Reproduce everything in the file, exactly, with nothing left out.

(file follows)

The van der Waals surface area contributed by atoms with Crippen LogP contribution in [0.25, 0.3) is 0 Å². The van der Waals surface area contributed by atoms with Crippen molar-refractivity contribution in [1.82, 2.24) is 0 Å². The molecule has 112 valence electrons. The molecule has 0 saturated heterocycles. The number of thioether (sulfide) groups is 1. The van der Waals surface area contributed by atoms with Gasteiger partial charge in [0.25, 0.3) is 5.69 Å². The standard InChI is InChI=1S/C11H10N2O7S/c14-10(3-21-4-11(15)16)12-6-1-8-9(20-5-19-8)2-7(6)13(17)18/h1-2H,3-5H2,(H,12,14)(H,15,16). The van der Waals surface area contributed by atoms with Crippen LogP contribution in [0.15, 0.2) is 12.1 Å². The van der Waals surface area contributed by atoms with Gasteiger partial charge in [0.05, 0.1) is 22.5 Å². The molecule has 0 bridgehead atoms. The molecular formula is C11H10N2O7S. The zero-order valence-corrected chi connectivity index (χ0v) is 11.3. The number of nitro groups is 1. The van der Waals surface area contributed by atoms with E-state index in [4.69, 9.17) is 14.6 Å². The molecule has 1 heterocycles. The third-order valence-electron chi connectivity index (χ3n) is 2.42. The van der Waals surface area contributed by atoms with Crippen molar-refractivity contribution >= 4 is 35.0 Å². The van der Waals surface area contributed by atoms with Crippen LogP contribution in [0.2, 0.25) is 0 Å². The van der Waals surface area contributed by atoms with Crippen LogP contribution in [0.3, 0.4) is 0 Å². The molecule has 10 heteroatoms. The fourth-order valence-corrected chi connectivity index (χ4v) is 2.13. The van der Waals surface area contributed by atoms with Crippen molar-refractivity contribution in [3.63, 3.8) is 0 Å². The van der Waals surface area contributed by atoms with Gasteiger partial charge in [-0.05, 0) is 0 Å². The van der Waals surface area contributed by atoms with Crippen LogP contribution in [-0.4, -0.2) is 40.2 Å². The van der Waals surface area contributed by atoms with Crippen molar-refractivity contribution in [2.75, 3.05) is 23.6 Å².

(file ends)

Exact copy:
The van der Waals surface area contributed by atoms with Crippen LogP contribution in [0.25, 0.3) is 0 Å². The van der Waals surface area contributed by atoms with Crippen molar-refractivity contribution in [1.82, 2.24) is 0 Å². The molecule has 112 valence electrons. The molecule has 0 saturated heterocycles. The number of thioether (sulfide) groups is 1. The van der Waals surface area contributed by atoms with Gasteiger partial charge in [0.25, 0.3) is 5.69 Å². The standard InChI is InChI=1S/C11H10N2O7S/c14-10(3-21-4-11(15)16)12-6-1-8-9(20-5-19-8)2-7(6)13(17)18/h1-2H,3-5H2,(H,12,14)(H,15,16). The van der Waals surface area contributed by atoms with Crippen LogP contribution in [0.15, 0.2) is 12.1 Å². The van der Waals surface area contributed by atoms with Gasteiger partial charge in [0.05, 0.1) is 22.5 Å². The molecule has 0 bridgehead atoms. The molecular formula is C11H10N2O7S. The zero-order valence-corrected chi connectivity index (χ0v) is 11.3. The number of nitro groups is 1. The van der Waals surface area contributed by atoms with E-state index in [4.69, 9.17) is 14.6 Å². The molecule has 1 heterocycles. The third-order valence-electron chi connectivity index (χ3n) is 2.42. The van der Waals surface area contributed by atoms with Crippen molar-refractivity contribution >= 4 is 35.0 Å². The van der Waals surface area contributed by atoms with Crippen LogP contribution in [0.2, 0.25) is 0 Å². The van der Waals surface area contributed by atoms with Crippen LogP contribution in [0.3, 0.4) is 0 Å². The molecule has 10 heteroatoms. The fourth-order valence-corrected chi connectivity index (χ4v) is 2.13. The van der Waals surface area contributed by atoms with Crippen molar-refractivity contribution in [3.63, 3.8) is 0 Å². The van der Waals surface area contributed by atoms with Gasteiger partial charge in [-0.05, 0) is 0 Å². The van der Waals surface area contributed by atoms with Crippen LogP contribution in [-0.4, -0.2) is 40.2 Å². The van der Waals surface area contributed by atoms with Crippen molar-refractivity contribution in [2.75, 3.05) is 23.6 Å².